Since life insurance policies pay out a lump sum if you die during the policy term, when insurers consider your application, what they’re really doing is weighing up how likely it is that you will die in that time. Not the nicest thing to think about, but helpful when trying to understand how your condition might affect you when applying yourself.

Having diabetes will definitely cause insurers to consider this likelihood more carefully during the ‘underwriting’ process that all applications go through. In simple cases, a decision about your application can be reached automatically, after asking a set of health and lifestyle questions. In more complex cases – e.g. for someone with an existing condition like diabetes – it’s likely be handed over to a (human) underwriter for review.

Depending on how well controlled your diabetes is, you might find it more difficult or more expensive to get insured. This is because insurers may consider you higher risk to insure (so they’ll charge more to carry that risk) or too high risk (so they won’t be willing to insure you at all).

Can I buy life insurance if I’ve got diabetes?

Yes, you can apply for (and often buy) life insurance if you’ve got diabetes. Anyone who applies for life insurance has to answer questions about their health and lifestyle, which includes questions about their:

  • Personal health history
  • Family health history
  • Height and weight (BMI)
  • Smoking status

All of this will be taken into account during the underwriting process, as the insurer evaluates how much of a ‘risk’ you are to insure and how much you should pay to be covered. Your diabetes may affect what happens next, in terms of the insurer's decision, but you can always apply and, more often than not, buy cover. Getting help from an adviser can really help, as they’ll quickly be able to filter out the insurers most likely to accept your application, who offer the best terms for you and your circumstances.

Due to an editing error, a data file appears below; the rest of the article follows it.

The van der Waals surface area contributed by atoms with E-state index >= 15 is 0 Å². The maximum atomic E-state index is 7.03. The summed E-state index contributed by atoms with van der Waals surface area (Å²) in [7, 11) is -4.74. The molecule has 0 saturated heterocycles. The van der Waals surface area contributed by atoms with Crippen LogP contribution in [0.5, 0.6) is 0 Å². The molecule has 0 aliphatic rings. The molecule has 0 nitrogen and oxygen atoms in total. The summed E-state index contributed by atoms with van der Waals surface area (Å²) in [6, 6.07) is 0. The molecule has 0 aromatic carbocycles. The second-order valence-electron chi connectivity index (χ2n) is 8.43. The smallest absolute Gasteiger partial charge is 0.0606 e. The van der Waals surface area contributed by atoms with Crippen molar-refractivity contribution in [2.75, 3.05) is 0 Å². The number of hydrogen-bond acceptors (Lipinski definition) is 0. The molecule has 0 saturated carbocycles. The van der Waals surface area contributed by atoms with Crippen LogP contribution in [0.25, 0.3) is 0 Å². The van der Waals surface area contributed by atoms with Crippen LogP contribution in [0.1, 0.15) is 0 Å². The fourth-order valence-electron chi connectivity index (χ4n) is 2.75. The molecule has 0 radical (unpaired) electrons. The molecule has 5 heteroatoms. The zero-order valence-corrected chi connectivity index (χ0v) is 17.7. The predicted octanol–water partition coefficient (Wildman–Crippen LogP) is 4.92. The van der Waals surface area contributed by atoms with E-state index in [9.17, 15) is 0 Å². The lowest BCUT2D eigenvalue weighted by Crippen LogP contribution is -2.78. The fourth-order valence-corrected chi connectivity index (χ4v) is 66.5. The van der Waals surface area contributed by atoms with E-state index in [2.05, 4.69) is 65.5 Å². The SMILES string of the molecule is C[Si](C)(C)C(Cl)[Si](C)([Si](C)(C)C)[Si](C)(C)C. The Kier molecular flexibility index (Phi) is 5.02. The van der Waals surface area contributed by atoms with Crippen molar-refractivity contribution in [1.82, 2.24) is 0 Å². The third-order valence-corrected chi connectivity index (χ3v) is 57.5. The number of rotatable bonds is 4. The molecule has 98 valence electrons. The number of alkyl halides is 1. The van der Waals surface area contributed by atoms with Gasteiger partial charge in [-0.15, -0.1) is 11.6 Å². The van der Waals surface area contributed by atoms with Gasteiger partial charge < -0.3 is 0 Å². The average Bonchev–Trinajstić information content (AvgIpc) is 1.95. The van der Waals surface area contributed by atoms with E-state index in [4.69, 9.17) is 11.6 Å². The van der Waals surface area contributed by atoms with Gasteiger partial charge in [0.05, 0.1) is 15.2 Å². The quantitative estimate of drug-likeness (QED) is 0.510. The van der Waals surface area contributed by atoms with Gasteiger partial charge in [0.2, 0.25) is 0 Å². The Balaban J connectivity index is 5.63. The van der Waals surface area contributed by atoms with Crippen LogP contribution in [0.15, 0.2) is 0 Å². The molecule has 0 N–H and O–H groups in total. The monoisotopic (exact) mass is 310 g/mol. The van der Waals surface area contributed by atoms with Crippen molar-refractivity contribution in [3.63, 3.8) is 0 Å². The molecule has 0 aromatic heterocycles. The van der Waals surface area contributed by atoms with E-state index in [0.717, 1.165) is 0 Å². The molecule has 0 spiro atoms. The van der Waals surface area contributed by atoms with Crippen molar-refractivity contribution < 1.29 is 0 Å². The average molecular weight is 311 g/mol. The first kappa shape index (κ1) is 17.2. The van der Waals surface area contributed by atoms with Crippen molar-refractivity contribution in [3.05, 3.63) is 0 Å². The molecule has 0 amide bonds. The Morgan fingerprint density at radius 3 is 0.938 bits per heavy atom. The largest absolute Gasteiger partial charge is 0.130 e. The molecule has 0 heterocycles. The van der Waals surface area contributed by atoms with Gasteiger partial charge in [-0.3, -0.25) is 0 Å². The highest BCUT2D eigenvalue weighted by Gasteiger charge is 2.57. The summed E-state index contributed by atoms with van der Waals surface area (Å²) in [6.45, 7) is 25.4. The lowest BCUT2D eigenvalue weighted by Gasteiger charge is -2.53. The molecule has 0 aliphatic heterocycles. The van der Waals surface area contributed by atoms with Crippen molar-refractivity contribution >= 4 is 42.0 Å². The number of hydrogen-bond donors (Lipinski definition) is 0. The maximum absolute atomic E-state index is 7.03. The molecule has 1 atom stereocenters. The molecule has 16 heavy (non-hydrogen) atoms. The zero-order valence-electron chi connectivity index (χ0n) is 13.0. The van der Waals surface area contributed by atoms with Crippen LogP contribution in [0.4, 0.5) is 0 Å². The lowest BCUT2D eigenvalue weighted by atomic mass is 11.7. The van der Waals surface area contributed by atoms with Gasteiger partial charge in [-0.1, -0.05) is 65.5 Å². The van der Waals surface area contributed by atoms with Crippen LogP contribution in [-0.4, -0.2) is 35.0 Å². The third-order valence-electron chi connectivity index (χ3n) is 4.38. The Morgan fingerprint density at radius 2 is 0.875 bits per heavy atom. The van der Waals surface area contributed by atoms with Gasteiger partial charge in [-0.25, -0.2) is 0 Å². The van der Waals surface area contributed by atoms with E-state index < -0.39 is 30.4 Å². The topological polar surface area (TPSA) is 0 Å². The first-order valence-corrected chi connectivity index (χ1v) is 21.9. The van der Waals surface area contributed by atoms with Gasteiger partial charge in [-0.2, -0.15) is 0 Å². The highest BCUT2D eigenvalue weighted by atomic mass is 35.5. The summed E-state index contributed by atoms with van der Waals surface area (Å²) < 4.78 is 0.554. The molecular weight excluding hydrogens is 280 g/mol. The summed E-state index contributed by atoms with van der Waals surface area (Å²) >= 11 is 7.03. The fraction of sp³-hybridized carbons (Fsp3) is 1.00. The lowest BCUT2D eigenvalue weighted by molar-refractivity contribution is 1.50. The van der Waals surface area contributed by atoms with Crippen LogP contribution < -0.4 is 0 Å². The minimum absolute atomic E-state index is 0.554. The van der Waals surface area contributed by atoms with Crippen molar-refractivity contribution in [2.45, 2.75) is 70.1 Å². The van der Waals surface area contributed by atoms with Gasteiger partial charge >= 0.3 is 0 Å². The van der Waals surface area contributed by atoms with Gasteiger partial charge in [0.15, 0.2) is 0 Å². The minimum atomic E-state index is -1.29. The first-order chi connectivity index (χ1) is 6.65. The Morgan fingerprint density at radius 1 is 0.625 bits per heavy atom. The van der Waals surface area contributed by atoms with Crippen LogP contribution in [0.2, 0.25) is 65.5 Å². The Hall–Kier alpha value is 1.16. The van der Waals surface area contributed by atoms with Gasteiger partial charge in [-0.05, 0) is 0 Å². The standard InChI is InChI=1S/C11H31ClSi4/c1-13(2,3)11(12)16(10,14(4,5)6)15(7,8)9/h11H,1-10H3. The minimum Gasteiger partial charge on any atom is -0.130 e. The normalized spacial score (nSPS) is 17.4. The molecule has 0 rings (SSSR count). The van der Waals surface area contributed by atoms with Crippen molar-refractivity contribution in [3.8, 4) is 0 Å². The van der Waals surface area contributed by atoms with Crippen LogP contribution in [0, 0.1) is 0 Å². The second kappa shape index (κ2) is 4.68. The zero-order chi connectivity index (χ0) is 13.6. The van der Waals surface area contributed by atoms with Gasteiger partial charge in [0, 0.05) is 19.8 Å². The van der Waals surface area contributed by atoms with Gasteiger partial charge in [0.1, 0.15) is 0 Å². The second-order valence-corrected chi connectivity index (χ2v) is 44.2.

Anorak tip: Everyone wants to protect their family's financial future – even (and especially) if they've got a health condition. Having diabetes might make it tricky to get health-related cover in place, like income protection and critical illness cover, but you should still be able to buy life cover to protect your family in case the worst happens.

At Anorak, our team of advisers is here to help you find the most suitable insurers and policies for you – whatever your circumstances. If you’ve got diabetes, they’ll guide you to getting the right cover in place.

What will insurers need to know about my diabetes?

If you’ve got diabetes, it’s likely you’ll be required to provide the following info during the underwriting process:

  • If you’ve ever been diagnosed with with type 1 or type 2 diabetes
  • When your last diabetic review was
  • What treatment you have
  • Details of any hospital admissions (besides regular reviews)
  • The result of your latest HbA1c test
  • And any other complications – e.g. eye problems, kidney problems, abnormal urine test results, or any tingling or numbness in the fingers, toes or feet
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How will my diabetes affect my life insurance application?

Typically, there are a few possible outcomes when you apply for life insurance but disclose a pre-existing health condition. These include:

  1. Your application being accepted as normal, with standard pricing rates (i.e. the same as they’d be for someone without diabetes)
  2. Your application being accepted but with a ‘loading’ on the price (i.e. your rates will be between 50% and 150% higher than they would be for someone without diabetes)
  3. Your application being accepted but with an exclusion in the policy conditions (i.e. relating to your specific condition)
  4. Your application decision being postponed (this happens if the insurer thinks your diabetes poses too much of a risk right now, but has the potential to improve in the future)
  5. Your application being declined (this happens if the insurer thinks your diabetes makes you too high risk to insure)